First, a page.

Lessons from the Road #2

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IMG_9391 This morning I had the opportunity to ride with a group of eight riders; coincidentally our pace line was half African-American, half Anglo, but that is a story for another day.

For those of you who have not had the opportunity to ride in a group it can be a great deal of fun but it can also be a bit stressful. Good communication is key. The riders in the front need to communicate effectively to the rest of the body what is ahead, where we are going and what hazards might be in front of us. Sound like something we might use in our own lives?

When we ride together we are able to ride longer, farther and faster because we are working together. Some of us take turns at the front, while other riders can bicycle behind us with an easier ride because of drafting off the riders in front. We each take turns at the front and in the body and rotate the experience so that some folks lead and other folks follow. Riders also have different gifts, some can climb better, others are smoother on the flats, some are stronger and others need encouragement. The most fit riders sometimes circle back to make sure that folks lagging on the climb are doing OK, not unlike a shepherd. When we pay attention to the ‘body as a whole’ we are able to better things together on our ride. Sound like something we might use in our own lives?

For those independent souls out there, working together does not mean conforming, it just means that we perhaps set aside some of the things that define us so that we might work with others for a greater good than we could produce on our own. It is this intentional communal effort that produces some amazing things, and it is a lot of fun to accomplish something together that reflects well on all members of the group. Sound like something we might use in our own lives?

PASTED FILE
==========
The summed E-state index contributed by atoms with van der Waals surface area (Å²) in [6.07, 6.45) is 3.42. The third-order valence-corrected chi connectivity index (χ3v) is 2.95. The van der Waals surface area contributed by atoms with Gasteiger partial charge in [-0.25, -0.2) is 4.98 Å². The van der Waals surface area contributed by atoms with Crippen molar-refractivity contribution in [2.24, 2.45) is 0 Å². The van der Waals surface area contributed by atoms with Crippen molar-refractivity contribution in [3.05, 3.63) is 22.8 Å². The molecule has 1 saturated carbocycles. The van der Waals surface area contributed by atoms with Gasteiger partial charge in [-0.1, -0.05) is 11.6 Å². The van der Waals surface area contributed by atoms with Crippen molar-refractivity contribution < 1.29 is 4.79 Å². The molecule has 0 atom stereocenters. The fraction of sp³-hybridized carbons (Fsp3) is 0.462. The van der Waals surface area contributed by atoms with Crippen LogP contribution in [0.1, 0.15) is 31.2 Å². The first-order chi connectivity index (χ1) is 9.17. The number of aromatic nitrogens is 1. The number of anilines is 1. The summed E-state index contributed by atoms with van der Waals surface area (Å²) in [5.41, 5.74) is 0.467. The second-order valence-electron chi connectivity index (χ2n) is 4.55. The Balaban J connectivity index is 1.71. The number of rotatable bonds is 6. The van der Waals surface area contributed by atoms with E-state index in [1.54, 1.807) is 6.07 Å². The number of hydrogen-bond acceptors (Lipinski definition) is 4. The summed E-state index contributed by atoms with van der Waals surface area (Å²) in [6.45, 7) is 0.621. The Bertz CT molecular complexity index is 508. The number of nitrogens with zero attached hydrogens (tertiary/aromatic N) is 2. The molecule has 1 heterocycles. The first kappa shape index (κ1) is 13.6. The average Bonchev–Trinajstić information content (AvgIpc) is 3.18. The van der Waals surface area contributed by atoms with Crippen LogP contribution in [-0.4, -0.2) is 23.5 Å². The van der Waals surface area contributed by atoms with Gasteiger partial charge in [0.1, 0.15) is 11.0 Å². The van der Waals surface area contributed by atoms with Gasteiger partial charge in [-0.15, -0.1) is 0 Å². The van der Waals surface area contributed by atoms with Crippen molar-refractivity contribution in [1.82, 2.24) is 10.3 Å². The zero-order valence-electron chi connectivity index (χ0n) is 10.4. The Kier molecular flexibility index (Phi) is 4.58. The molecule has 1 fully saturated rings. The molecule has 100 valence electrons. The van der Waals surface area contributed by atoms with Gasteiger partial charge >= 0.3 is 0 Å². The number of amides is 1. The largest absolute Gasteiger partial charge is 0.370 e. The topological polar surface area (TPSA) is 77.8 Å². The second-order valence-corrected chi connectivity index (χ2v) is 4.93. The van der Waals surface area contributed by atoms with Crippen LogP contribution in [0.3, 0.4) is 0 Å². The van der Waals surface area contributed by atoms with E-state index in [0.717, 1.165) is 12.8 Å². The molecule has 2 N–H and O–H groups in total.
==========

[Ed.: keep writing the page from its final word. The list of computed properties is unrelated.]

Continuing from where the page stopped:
IMG_9407As we rode together this morning I realized that we can embrace these insights on the Tour and in our communities. In ‘The Trafficked Life’ Phil Gazley talks about how ‘Lone Rangers’ never really accomplish anything on their own in working to end human trafficking. It is only working together that we can affect change in our communities, state and the world.

I can testify that only with an amazing team effort could we have debuted the film in Bakersfield as had 500+ people show up to watch a short documentary about human trafficking. It is only with a team effort will we show the film up and down the valley. It is only with a team effort will we accomplish riding these 750 miles to raise awareness and funds to work to end human trafficking.

Please understand that this is just the first step. The lessons that we as individuals, groups, churches, and organizations learn on the Tour can be utilized in other places. Once we accomplish this, I look forward to what the next audacious idea for us to work on will be, and I will happily sit back in the peloton (the main field or group of cyclists in a race, French in origin) and let other lead and draft off of their efforts. Even as my legs are a little tired this morning, I look forward to applying what I learned today on my next ride.